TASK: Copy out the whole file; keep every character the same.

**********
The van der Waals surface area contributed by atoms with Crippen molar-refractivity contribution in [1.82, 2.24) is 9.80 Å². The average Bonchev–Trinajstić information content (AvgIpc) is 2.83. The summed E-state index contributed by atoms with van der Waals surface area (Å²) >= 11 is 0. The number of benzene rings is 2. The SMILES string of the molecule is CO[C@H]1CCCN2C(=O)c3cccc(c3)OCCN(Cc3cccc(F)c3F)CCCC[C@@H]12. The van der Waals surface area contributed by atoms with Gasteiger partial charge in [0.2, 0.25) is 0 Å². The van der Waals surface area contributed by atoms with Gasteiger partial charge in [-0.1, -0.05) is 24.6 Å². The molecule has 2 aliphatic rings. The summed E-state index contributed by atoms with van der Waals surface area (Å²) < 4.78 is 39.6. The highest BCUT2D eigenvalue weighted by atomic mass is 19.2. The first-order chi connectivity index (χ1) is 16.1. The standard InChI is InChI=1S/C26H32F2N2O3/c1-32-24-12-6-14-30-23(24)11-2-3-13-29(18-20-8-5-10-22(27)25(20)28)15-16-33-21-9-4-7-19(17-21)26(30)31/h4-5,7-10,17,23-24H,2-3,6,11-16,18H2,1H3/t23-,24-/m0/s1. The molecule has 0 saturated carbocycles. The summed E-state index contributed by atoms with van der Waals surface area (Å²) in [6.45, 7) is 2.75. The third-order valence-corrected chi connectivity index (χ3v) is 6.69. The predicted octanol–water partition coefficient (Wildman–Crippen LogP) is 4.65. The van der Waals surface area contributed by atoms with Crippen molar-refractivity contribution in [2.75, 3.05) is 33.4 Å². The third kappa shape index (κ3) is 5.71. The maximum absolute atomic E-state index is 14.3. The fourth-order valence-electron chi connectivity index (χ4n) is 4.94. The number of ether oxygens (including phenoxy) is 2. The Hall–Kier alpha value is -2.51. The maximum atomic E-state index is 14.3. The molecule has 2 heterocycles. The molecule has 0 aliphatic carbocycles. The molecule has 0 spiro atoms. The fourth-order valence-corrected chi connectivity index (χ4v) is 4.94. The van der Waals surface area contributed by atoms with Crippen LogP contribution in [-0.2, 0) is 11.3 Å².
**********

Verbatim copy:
The van der Waals surface area contributed by atoms with Crippen molar-refractivity contribution in [1.82, 2.24) is 9.80 Å². The average Bonchev–Trinajstić information content (AvgIpc) is 2.83. The summed E-state index contributed by atoms with van der Waals surface area (Å²) >= 11 is 0. The number of benzene rings is 2. The SMILES string of the molecule is CO[C@H]1CCCN2C(=O)c3cccc(c3)OCCN(Cc3cccc(F)c3F)CCCC[C@@H]12. The van der Waals surface area contributed by atoms with Gasteiger partial charge in [0.2, 0.25) is 0 Å². The van der Waals surface area contributed by atoms with Gasteiger partial charge in [-0.1, -0.05) is 24.6 Å². The molecule has 2 aliphatic rings. The summed E-state index contributed by atoms with van der Waals surface area (Å²) < 4.78 is 39.6. The highest BCUT2D eigenvalue weighted by atomic mass is 19.2. The first-order chi connectivity index (χ1) is 16.1. The standard InChI is InChI=1S/C26H32F2N2O3/c1-32-24-12-6-14-30-23(24)11-2-3-13-29(18-20-8-5-10-22(27)25(20)28)15-16-33-21-9-4-7-19(17-21)26(30)31/h4-5,7-10,17,23-24H,2-3,6,11-16,18H2,1H3/t23-,24-/m0/s1. The molecule has 0 saturated carbocycles. The summed E-state index contributed by atoms with van der Waals surface area (Å²) in [6.45, 7) is 2.75. The third-order valence-corrected chi connectivity index (χ3v) is 6.69. The predicted octanol–water partition coefficient (Wildman–Crippen LogP) is 4.65. The van der Waals surface area contributed by atoms with Crippen molar-refractivity contribution in [2.75, 3.05) is 33.4 Å². The third kappa shape index (κ3) is 5.71. The maximum absolute atomic E-state index is 14.3. The fourth-order valence-electron chi connectivity index (χ4n) is 4.94. The number of ether oxygens (including phenoxy) is 2. The Hall–Kier alpha value is -2.51. The maximum atomic E-state index is 14.3. The molecule has 2 heterocycles. The molecule has 0 aliphatic carbocycles. The molecule has 0 spiro atoms. The fourth-order valence-corrected chi connectivity index (χ4v) is 4.94. The van der Waals surface area contributed by atoms with Crippen LogP contribution in [-0.2, 0) is 11.3 Å².